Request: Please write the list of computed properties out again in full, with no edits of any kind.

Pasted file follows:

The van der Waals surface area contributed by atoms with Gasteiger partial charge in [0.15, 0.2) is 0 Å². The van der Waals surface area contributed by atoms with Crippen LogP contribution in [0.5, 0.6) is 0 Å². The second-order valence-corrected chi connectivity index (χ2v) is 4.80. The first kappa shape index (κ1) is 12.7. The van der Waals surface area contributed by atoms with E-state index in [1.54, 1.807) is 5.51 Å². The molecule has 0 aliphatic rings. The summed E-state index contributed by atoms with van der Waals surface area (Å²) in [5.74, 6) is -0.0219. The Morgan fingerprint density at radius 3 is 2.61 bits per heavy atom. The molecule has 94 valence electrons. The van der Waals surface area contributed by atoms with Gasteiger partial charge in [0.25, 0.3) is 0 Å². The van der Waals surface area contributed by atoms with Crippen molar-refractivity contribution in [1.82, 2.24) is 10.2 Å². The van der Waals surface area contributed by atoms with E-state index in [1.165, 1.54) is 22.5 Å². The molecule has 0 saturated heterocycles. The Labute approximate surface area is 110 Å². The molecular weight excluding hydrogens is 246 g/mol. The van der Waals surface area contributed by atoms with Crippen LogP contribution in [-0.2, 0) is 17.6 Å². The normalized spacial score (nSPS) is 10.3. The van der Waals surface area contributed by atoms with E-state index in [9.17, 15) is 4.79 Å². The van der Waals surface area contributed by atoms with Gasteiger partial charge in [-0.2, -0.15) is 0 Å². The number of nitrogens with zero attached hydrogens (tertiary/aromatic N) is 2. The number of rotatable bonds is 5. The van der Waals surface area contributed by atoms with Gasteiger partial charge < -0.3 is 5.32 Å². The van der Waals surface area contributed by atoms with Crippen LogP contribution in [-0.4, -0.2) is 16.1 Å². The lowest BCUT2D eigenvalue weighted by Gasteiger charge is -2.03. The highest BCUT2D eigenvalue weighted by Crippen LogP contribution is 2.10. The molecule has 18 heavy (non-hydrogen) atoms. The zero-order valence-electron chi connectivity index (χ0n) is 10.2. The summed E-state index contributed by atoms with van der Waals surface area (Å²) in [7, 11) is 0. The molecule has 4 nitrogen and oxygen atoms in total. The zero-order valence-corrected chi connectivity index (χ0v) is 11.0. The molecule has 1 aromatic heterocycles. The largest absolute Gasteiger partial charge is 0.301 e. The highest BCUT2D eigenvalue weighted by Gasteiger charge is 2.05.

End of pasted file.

The van der Waals surface area contributed by atoms with Gasteiger partial charge in [0.15, 0.2) is 0 Å². The van der Waals surface area contributed by atoms with Crippen LogP contribution in [0.5, 0.6) is 0 Å². The second-order valence-corrected chi connectivity index (χ2v) is 4.80. The first kappa shape index (κ1) is 12.7. The van der Waals surface area contributed by atoms with E-state index in [1.54, 1.807) is 5.51 Å². The molecule has 0 aliphatic rings. The summed E-state index contributed by atoms with van der Waals surface area (Å²) in [5.74, 6) is -0.0219. The Morgan fingerprint density at radius 3 is 2.61 bits per heavy atom. The molecule has 94 valence electrons. The van der Waals surface area contributed by atoms with Gasteiger partial charge in [0.25, 0.3) is 0 Å². The van der Waals surface area contributed by atoms with Crippen molar-refractivity contribution in [1.82, 2.24) is 10.2 Å². The van der Waals surface area contributed by atoms with E-state index in [1.165, 1.54) is 22.5 Å². The molecule has 0 saturated heterocycles. The Labute approximate surface area is 110 Å². The molecular weight excluding hydrogens is 246 g/mol. The van der Waals surface area contributed by atoms with Crippen LogP contribution in [-0.2, 0) is 17.6 Å². The normalized spacial score (nSPS) is 10.3. The van der Waals surface area contributed by atoms with E-state index in [9.17, 15) is 4.79 Å². The van der Waals surface area contributed by atoms with Gasteiger partial charge in [-0.2, -0.15) is 0 Å². The number of nitrogens with zero attached hydrogens (tertiary/aromatic N) is 2. The number of rotatable bonds is 5. The van der Waals surface area contributed by atoms with Gasteiger partial charge < -0.3 is 5.32 Å². The van der Waals surface area contributed by atoms with Crippen LogP contribution in [-0.4, -0.2) is 16.1 Å². The lowest BCUT2D eigenvalue weighted by Gasteiger charge is -2.03. The highest BCUT2D eigenvalue weighted by Crippen LogP contribution is 2.10. The molecule has 18 heavy (non-hydrogen) atoms. The zero-order valence-electron chi connectivity index (χ0n) is 10.2. The summed E-state index contributed by atoms with van der Waals surface area (Å²) in [7, 11) is 0. The molecule has 4 nitrogen and oxygen atoms in total. The zero-order valence-corrected chi connectivity index (χ0v) is 11.0. The molecule has 1 aromatic heterocycles. The largest absolute Gasteiger partial charge is 0.301 e. The highest BCUT2D eigenvalue weighted by Gasteiger charge is 2.05.